"Send 'Em To Jail That Day!” The Newest Frontier in the Drug War and the People Who Make Millions from It
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How has the industry countered charges that its tests catch casual marijuana users more effectively than users of cocaine or heroin? By demonizing pot as particularly destructive. Despite having previously advocated decriminalizing marijuana, the first thing Robert (“Test ‘em all!”) DuPont did after leaving office in 1978 was to hold a press conference declaring that “in many ways it’s the worst drug of all the illegal drugs.” With that declaration, he broke from all expert opinion at the time, including his own. Only three years earlier, he was listed as a co-author of a white paper calling marijuana “a minor problem.”
DuPont, who now sells his services as a “drug-testing management” consultant, would explain his turnaround on cannabis in a PBS interview by saying: “I realized that these public policies were symbolic—all that really mattered was you were for [the decriminalization of marijuana] or you were against it…. I think about it as a litmus test.” In other words, one’s position on marijuana is, above all, a morality test—one in which the use of any illegal drug at all is understood to be a social ill, and therefore the most commonly used illegal drug in America is seen as particularly insidious.
It was not so long ago that the American Management Association published a survey showing that workplace drug testing was rapidly declining. In 2006, HR Magazine cited human resource professionals and testing experts who explained the drop-off by pointing out that drug testing “shows no demonstrable return on investment.” In other words, there was nothing to gain by spending money to ferret out employees who might be perfectly effective workers. This seemed only natural to Lewis Maltby, who in 1999 wrote an ACLU report titled “Drug Testing: A Bad Investment,” and who sees the decline in private employers’ use of drug testing as proof that “testing never meant anything to begin with.” Nearly 60 percent of the 1,000 companies who responded to a DATIA-funded survey in 2011 claimed to drug-test all job candidates. But the same study found a rise in the number of companies that do not conduct any form of pre-employment testing, with several reporting that they do “not believe in drug testing.”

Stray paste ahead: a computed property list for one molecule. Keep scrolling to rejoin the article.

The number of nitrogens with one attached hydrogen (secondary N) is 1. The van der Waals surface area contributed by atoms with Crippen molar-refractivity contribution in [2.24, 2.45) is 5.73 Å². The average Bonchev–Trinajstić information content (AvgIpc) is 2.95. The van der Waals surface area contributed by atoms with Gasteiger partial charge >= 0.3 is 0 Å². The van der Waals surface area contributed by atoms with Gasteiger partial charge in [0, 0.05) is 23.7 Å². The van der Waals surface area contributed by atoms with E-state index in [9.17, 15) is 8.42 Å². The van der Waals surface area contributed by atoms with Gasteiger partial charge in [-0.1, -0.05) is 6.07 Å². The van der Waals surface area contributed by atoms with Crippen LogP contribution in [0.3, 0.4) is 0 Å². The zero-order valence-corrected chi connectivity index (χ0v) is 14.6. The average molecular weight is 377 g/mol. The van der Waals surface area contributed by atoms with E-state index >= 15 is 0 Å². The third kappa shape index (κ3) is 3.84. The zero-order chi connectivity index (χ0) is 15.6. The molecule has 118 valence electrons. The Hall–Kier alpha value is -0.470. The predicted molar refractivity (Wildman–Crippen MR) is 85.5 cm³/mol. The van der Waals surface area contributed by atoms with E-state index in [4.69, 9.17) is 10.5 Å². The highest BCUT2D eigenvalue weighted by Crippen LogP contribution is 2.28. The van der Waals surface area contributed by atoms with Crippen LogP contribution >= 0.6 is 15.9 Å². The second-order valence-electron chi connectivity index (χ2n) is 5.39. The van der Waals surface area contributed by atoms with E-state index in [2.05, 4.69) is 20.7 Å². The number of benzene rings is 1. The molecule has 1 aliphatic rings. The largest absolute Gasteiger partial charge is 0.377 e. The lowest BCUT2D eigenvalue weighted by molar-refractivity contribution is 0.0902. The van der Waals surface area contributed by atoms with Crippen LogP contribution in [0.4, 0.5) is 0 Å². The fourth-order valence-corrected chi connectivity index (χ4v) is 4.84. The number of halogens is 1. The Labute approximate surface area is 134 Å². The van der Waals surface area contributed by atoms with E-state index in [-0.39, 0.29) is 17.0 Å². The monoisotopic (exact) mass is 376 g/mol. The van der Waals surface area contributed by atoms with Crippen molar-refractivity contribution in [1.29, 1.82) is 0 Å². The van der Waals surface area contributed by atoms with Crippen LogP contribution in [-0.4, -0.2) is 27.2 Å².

Schools have been similarly reluctant to embrace testing. But industry leaders like DuPont remain optimistic about the benefits of targeting recipients of government assistance. In 2011, Elaine Taulé’s NMS Management Services was one of several companies enlisted by Florida’s Department of Children and Families to inspect the urine of welfare applicants. That year, Republican Governor Rick Scott—whose wife owns a network of Florida clinics that profit from drug tests—signed a law requiring all applicants for cash assistance through the state’s TANF program to take a drug test. Welfare applicants were required to pay the $25 to $30 charged by the drug-testing firms for the tests; those who tested negative would be reimbursed by the state.
The courts struck down Florida’s law soon after it went into effect, following a lawsuit by the ACLU. In the meantime, only 2.6 percent of applicants tested positive for a drug, mostly for marijuana use. The tests cost the state $113,000, in addition to $595,000 in court-ordered retroactive benefits for those who tested positive or refused testing. By July 2012, Florida had spent $88,783 defending the program in court—a costly legal battle that the state ultimately lost when a court ruled in February to uphold the decision striking down the law.
Undeterred, Georgia passed a law nearly identical to Florida’s, although its implementation was put on hold pending the ruling on Florida’s law. (It is unclear how Georgia will proceed now.) In all, in 2012 twenty-eight states considered instituting welfare drug-testing laws; four of them passed welfare drug-testing bills into law. Given that Arizona and Missouri had already recently mandated drug tests for some applicants for social assistance, this brings the number of states currently requiring drug tests for welfare applicants to seven.